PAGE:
In Moskau Moskow Mockba the photographer Sandra Ratkovic documents life in the Russian capital. The result is a portrait of everyday life, ranging from the military cult to pop patriotism, accompanied by an essay by the author Wladimir Kaminer.
Sandra Ratkovic’s (*1980 in Frankfurt am Main) new series of photographs taken in Moscow has its origins in Germany. Ratkovic has previously photographed abandoned military airports, barracks, and other remains of the old Soviet regime in and around Berlin. Murals featuring cosmonauts, rockets, and portraits of Lenin, which she discovered in these buildings, spurred a curiosity about Russia and contemporary Russian culture. Ratkovic wanted to find out if similar remains of the Soviet aesthetic were still in existence in Moscow.
In 2015 she took her first trip to the Russian capital. She returned with an absurd, colorful, disturbing, and touching cycle of pictures: tragi-comical color photographs reflecting a metropolis where Orthodox churches and gray apartment blocks stand opposite the insignia of globalization, where the omnipresent military and ubiquitous Putin cult meet kitsch and folklore.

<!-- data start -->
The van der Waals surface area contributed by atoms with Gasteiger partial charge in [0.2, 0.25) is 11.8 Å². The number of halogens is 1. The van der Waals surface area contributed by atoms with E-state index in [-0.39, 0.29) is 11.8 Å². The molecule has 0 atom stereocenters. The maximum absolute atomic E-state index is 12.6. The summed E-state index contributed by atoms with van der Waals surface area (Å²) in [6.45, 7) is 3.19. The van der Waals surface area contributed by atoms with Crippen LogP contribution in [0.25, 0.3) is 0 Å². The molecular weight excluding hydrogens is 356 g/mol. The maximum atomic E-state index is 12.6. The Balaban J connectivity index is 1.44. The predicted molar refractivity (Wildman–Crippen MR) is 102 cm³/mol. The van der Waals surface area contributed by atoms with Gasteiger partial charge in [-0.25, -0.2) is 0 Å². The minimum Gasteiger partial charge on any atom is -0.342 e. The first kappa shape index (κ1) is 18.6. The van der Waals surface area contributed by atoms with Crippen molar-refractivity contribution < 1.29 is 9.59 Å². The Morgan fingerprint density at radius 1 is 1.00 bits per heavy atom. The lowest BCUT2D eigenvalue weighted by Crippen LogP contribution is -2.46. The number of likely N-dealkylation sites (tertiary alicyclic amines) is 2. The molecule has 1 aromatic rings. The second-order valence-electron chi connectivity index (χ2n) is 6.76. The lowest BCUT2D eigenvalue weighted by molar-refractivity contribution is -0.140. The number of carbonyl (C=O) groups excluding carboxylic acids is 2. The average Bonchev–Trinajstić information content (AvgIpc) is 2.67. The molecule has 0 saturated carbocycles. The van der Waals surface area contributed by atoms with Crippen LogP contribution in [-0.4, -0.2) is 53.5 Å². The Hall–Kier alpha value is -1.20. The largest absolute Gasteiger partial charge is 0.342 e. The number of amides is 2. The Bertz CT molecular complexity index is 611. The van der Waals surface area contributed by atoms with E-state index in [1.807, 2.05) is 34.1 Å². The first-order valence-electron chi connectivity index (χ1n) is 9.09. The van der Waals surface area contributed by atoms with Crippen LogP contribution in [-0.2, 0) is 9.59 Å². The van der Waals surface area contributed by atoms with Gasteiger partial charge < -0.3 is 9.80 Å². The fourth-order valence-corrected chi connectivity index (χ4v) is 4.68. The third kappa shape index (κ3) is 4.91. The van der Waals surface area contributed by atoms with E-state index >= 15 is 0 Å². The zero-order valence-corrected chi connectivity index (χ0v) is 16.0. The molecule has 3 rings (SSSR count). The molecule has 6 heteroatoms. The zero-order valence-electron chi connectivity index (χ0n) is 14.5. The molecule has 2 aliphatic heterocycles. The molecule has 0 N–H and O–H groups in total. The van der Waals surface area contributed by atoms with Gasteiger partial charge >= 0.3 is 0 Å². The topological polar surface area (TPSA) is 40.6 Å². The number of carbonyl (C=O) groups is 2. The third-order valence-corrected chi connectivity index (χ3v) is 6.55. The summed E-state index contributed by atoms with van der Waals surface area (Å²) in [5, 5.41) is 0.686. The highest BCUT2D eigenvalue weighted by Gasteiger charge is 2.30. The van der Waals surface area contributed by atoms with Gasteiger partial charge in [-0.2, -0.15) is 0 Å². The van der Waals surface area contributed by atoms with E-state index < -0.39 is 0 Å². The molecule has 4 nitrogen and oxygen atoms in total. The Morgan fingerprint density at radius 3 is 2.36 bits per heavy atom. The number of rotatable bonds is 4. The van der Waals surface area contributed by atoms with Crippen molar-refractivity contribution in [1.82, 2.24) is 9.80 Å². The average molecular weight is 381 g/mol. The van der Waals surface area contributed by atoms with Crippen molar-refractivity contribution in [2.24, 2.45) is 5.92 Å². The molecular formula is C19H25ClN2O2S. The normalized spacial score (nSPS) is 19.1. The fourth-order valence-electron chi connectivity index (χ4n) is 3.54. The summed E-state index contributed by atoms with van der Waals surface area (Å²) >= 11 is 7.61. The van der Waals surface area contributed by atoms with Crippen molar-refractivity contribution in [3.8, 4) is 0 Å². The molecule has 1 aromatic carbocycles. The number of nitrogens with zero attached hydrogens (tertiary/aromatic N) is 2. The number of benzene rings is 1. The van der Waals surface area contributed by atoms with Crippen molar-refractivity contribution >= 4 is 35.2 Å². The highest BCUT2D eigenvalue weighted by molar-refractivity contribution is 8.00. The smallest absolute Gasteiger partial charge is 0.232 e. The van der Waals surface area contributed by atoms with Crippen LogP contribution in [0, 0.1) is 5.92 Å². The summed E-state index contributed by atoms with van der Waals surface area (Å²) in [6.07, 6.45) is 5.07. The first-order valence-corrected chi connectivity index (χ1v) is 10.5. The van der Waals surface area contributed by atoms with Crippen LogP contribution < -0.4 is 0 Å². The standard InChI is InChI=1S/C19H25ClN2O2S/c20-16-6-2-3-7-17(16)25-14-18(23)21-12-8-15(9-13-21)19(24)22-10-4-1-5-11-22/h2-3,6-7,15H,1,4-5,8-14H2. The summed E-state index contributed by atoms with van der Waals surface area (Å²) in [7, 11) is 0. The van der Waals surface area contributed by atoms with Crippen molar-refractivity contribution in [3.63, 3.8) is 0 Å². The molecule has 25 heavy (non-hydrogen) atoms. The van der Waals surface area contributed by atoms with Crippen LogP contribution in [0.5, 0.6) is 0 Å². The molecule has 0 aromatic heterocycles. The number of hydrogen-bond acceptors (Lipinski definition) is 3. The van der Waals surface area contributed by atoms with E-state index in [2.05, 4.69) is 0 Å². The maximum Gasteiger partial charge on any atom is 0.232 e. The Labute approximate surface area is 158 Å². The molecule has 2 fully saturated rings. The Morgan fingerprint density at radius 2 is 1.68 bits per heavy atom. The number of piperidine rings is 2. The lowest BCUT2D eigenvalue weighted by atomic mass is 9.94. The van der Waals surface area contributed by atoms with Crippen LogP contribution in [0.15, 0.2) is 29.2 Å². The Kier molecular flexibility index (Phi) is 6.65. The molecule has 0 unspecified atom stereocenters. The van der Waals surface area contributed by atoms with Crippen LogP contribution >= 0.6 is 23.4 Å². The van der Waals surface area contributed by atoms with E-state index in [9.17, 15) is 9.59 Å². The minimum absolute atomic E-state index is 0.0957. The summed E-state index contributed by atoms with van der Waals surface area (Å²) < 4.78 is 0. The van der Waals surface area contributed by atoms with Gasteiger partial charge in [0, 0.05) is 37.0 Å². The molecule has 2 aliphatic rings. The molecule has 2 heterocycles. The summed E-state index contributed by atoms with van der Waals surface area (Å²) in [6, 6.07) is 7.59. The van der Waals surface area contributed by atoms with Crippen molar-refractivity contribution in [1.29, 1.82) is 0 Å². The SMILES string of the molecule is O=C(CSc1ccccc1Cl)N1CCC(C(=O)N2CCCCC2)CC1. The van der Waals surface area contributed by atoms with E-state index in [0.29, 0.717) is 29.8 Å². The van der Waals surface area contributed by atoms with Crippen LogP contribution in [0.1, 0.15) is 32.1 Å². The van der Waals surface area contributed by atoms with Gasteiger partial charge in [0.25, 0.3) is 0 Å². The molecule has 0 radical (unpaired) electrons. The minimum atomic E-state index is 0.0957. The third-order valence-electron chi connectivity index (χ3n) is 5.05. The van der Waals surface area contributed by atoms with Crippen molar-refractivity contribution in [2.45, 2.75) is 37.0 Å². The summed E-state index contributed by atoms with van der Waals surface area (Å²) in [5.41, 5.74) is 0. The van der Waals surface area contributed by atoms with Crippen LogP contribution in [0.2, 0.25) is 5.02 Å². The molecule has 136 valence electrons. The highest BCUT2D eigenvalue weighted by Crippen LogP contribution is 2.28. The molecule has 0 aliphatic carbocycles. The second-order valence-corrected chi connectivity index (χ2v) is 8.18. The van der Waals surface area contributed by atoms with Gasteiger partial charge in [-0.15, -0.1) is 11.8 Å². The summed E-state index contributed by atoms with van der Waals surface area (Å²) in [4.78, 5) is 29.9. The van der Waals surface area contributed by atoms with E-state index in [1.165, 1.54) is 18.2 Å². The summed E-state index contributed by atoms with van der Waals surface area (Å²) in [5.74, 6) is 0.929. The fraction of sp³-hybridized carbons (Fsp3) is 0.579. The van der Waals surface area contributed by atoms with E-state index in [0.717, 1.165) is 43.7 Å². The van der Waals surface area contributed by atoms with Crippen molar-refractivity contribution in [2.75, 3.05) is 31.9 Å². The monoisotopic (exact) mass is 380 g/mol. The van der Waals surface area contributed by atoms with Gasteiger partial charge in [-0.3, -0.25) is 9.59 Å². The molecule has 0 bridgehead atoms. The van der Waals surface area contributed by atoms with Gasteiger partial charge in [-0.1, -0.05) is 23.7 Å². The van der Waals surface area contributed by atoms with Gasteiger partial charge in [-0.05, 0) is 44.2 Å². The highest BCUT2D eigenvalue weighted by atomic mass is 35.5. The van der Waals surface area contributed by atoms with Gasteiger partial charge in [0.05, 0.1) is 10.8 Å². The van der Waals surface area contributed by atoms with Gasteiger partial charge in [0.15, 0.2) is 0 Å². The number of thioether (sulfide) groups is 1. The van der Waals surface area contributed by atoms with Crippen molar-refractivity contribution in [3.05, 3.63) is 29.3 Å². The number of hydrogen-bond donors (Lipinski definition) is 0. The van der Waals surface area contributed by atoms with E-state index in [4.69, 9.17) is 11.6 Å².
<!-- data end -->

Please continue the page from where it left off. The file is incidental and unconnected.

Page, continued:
“The weapons do not interfere, they are part of itall, are part of the façade, have always been there, and are the pride of Russian industry,” writes the author Wladimir Kaminer in Moskau Moskow Mockba, explaining the phenomenon of ever-present weapons. He adds, “Nearly every day in the Russian calendar is a holiday: Police Day, State Security Day, Army and Fleet Day, Artillerymen’s Day, Missile Defense Day.”
These displays of patriotism can also be found everywhere in the streets of Moscow, and are hardly distinguishable from the things marketed to tourists. At Red Square, passersby can be photographed with doubles of Lenin, Stalin, and Putin. At the same time, T-shirts with portraits of Putin or slogans such as “Go, Russia!” are sold on every street corner. “Putin is presented as if he were a pop star,” says Ratkovic.
With tongue firmly in cheek, the young photographer works in a documentary style to present an ambivalent portrait of everyday life in the post-Soviet state in her book Moskau Moskow Mockba, inspiring thoughtful reflection, while also coaxing smiles from readers.
The weapons do not interfere, they are part of itall, are part of the façade, have always been there, and are the pride of Russian industry
MOSKAU MOSCOW MOCKBA
Text by Wladimir Kaminer
German, English, Russian